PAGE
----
On Pakistan-India relations, the prime minister said that he had made sincere efforts to resolve all outstanding issues with India. “We have made India bashing a non-issue in Pakistan but unfortunately Indian politicians are still engaged in unwarranted Pakistan bashing,” he added.
Clegg told Nawaz that he and his government were full of admiration for his proactive approach of reaching out to India before and after elections.
On the reduction of energy subsidy, PM Nawaz said some segments of society were unhappy with partial withdrawal of subsidy on electricity but he insisted the direction of the present government was correct. He said during the next 3 to 4 years, new energy projects would start generating several thousand mega watts of electricity which would significantly reduce the demand-supply gap and bring down the tariff.
The British deputy prime minister appreciated recently introduced economic reforms agenda by the Pakistan government. He also assured that the UK would fully support Pakistan’s case for GSP Plus in the EU market. PM Nawaz appreciated UK’s support in various sectors, especially education, in Pakistan. Both the sides agreed to further solidify bilateral relations.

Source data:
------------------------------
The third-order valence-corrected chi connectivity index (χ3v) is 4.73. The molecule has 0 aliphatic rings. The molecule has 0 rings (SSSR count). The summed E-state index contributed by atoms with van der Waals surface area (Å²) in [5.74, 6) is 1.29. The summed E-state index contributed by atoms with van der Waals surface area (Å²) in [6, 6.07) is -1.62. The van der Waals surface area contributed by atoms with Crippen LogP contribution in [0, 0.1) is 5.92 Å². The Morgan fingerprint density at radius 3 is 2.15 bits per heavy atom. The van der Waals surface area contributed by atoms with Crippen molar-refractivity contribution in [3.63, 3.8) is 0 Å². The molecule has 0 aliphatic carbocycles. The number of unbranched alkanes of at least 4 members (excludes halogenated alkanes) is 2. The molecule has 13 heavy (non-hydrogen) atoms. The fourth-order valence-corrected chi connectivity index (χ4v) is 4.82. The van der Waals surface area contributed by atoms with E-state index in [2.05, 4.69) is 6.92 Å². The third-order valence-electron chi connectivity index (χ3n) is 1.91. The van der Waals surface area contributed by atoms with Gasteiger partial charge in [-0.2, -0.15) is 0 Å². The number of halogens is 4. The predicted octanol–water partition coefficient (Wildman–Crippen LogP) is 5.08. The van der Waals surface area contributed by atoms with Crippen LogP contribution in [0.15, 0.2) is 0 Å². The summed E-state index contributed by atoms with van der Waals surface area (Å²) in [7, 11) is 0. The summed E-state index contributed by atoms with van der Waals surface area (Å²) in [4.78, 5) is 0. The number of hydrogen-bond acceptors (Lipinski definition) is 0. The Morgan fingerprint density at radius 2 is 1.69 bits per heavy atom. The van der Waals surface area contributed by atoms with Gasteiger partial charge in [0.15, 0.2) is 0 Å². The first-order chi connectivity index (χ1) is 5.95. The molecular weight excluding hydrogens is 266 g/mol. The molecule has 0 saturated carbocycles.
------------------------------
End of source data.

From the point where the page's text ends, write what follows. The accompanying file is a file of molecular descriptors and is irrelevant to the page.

On the other hand, Interior Minister Ch Nisar, in his briefing, took the MPs into confidence on the progress so far in the dialogue with Taliban and informed them that now the government was finalising the nitty-gritty of the parleys and the modus operandi. He admitted that the dialogue initiative was hampered for some time due to the stepped-up terrorist attacks in the country, particularly the martyrdom of a KPK minister, a Major General and others in terrorist attacks, including the Church blast, that almost derailed the whole exercise.
Prominent among those who attended the briefing were Opposition Leader Syed Khurshid Shah, Chaudhry Shujaat Hussain, Dr Farooq Sattar, Ghulam Ahmad Bilour, Makhdoom Shah Mehmood Qureshi, Aftab Ahmad Khan Sherpao, Abdul Ghafoor Haidri, Tariq Ullah Khan, Sheikh Rasheed Ahmad and Ijazul Haq.